To celebrate the October 13th release of my forthcoming debut novel, King of Shards, I will be featuring one new blog entry a day about a different Judaic myth for 36 days. Today’s entry is on The Feast at the End of Days.

Day 35: The Feast at the End of Days

Behemoth and Leviathan by William Blakea=

Behemoth and Leviathan by William Blake

On the day the Messiah will come to redeem humankind all wickedness will vanish like smoke from the face of the earth. That day, God will set a gigantic table inlaid with precious stones and surrounded by rivers of balsam, and there he will invite the greatest scholars and their students from around the world. Jacob, the patriarch, will be called to the table, because his name is Israel, because when the people of Israel suffer, so too does Jacob, the patriarch, because his name is Israel too. At this table, the righteous will feast upon the three beasts, Behemoth, Leviathan, and the Ziz. Some say they will also eat of the Messianic-ox, which dwells in Paradise, waiting for the End of Days, when it will be slaughtered and served at the Messianic banquet. 

God will offer the righteous a choice of three wines, citrus, cider, or grape, from fruits preserved from the six days of creation. It is said that this Messianic wine was only served once, when Jacob had no wine to serve his father Isaac, and so an angel provided him with some. On this day, God will leave his Throne of Glory and sit with all the righteous. With the skin of the Leviathan, God will make a sukkah, and the righteous will dwell there in holiness. The parts of Leviathan that are not eaten will be spread across the walls of Jerusalem, where the city will shine so brightly that the whole world will know its light. 


The Myth’s Origins

The book of Isaiah speaks of a great feast at the time of the Messiah’s arrival: “And in this mountain will the Lord of hosts make unto all peoples a feast of fat things, a feast of wines on the lees, of fat things full of marrow, of wines on the lees well refined.” And Tractate Baba Bathra 75a of the Babylonian Talmud says, “The Holy One, blessed be He, will in time to come make a banquet for the righteous from the flesh of Leviathan; for it is said: Companions will make a banquet of it.” The same tractate also says, “The Holy One, blessed be He, will in time to come make a tabernacle for the righteous from the skin of Leviathan; for it is said: Canst thou fill tabernacles with his skin.” And again, “The rest of Leviathan will be spread by the Holy One, blessed be He, upon the walls of Jerusalem, and its splendor will shine from one end of the world to the other; as it is said: And nations shall walk at thy light, and kings at the brightness of thy rising.”

It is customary to recite a prayer at the conclusion of Sukkot that speaks of Leviathan: “May it be your will, Lord our God and God of our forefathers, that just as I have fulfilled and dwelt in this sukkah, so may I merit in the coming year to dwell in the sukkah of the skin of Leviathan. Next year in Jerusalem.” At the end of Shavuot, the commemoration of the reception of the Torah, Jews recite the Akdamut prayer, which among others things, states that Leviathan and Behemoth will engage in a fierce battle, but God will slay them both with his mighty sword.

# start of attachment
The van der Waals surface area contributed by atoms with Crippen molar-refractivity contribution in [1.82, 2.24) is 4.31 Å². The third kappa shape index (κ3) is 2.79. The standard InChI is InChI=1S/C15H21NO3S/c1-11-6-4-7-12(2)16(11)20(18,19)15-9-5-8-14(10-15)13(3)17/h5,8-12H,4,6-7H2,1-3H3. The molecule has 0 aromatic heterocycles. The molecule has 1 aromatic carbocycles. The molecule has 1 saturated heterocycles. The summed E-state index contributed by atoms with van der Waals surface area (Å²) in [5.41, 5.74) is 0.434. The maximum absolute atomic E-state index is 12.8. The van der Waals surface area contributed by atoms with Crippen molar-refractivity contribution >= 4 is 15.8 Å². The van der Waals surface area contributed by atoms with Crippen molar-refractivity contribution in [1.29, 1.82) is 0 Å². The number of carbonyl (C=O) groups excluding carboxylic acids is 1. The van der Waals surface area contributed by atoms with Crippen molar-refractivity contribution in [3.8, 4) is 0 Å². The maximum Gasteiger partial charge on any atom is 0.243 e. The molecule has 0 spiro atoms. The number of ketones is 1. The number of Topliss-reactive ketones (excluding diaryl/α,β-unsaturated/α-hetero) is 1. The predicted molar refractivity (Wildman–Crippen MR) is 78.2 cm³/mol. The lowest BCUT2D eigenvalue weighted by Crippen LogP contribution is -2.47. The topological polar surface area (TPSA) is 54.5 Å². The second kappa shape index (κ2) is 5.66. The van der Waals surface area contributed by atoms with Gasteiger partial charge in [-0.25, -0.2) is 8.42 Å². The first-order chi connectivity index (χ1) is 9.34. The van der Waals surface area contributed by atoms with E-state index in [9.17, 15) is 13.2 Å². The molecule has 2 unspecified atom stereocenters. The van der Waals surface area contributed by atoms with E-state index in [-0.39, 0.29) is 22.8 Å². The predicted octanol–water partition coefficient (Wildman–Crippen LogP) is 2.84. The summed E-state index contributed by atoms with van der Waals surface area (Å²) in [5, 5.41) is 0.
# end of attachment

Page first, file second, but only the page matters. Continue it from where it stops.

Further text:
In some versions of this myth, the Messianic ox and the Behemoth are conflated; they are the same beast, and many depictions of the Behemoth are ox-like. According to the Midrash, the Behemoth can only be killed by the one who created it, i.e. God, and therefore he will slaughter the beast at the end of days. In other tales, Leviathan and Behemoth battle it to the death, killing each other. Since Leviathan, Behemoth and Ziz were often seen as a triad of beasts dominating the Sea, Land, and Sky, they were often grouped together. In scripture, when the Behemoth is mentioned, there is also mention of “wild beasts of the field,” which were interpreted as birds, hence the addition of the Ziz. Thus the feasting of all three at the Messianic banquet represents the complete dominion of God over the earth’s sea, land and sky.


Some Thoughts on the Myth 

As I’ve said in previous posts, I love mythical creatures, and here we get a myth that incorporates three of them. At the end of days, the righteous get to feast on these giant beasts. The significance of the feast itself is obvious: it’s a time for rejoicing, and God invites to his table those whom he sees as most worthy of his blessings. Namely, righteous scholars, i.e. those who have devoted their lives to the study of Torah. But why these beasts in particular? I think because these are creatures that represent our fear. Each rules one portion of the earth. The eating of them signifies dominion over them and thus the end of fear. The coming of the Messiah ushers in a new age where terror vanishes. We eat what once frightened us at the table of God. What more do we have to fear after that? But until that time, until the redemption, we must dwell in this earthly realm under the dominion of frightful beasts. Until then, wickedness rules the earth.

I find it fascinating that among the orthodox, prayers mentioning Leviathan and Behemoth are common. These mythical sea and land beasts, once believed to lurk in deep waters or stalk distant landscapes, are still vibrantly alive in this myth that persists to this day. Eventually, if we lead righteous lives, we will devour our fears at the table of God. What once terrified us will decorate our holiest city, so that its light may shine forth. The monster’s skin will be make into dwellings to protect us. It’s a powerful message of transformation of terror into peace. It’s no wonder this myth has persisted for so long.

Also, I’m kind of hungry now.


Tomorrow’s Myth: The Lamed Vav, The Thirty-Six Hidden Righteous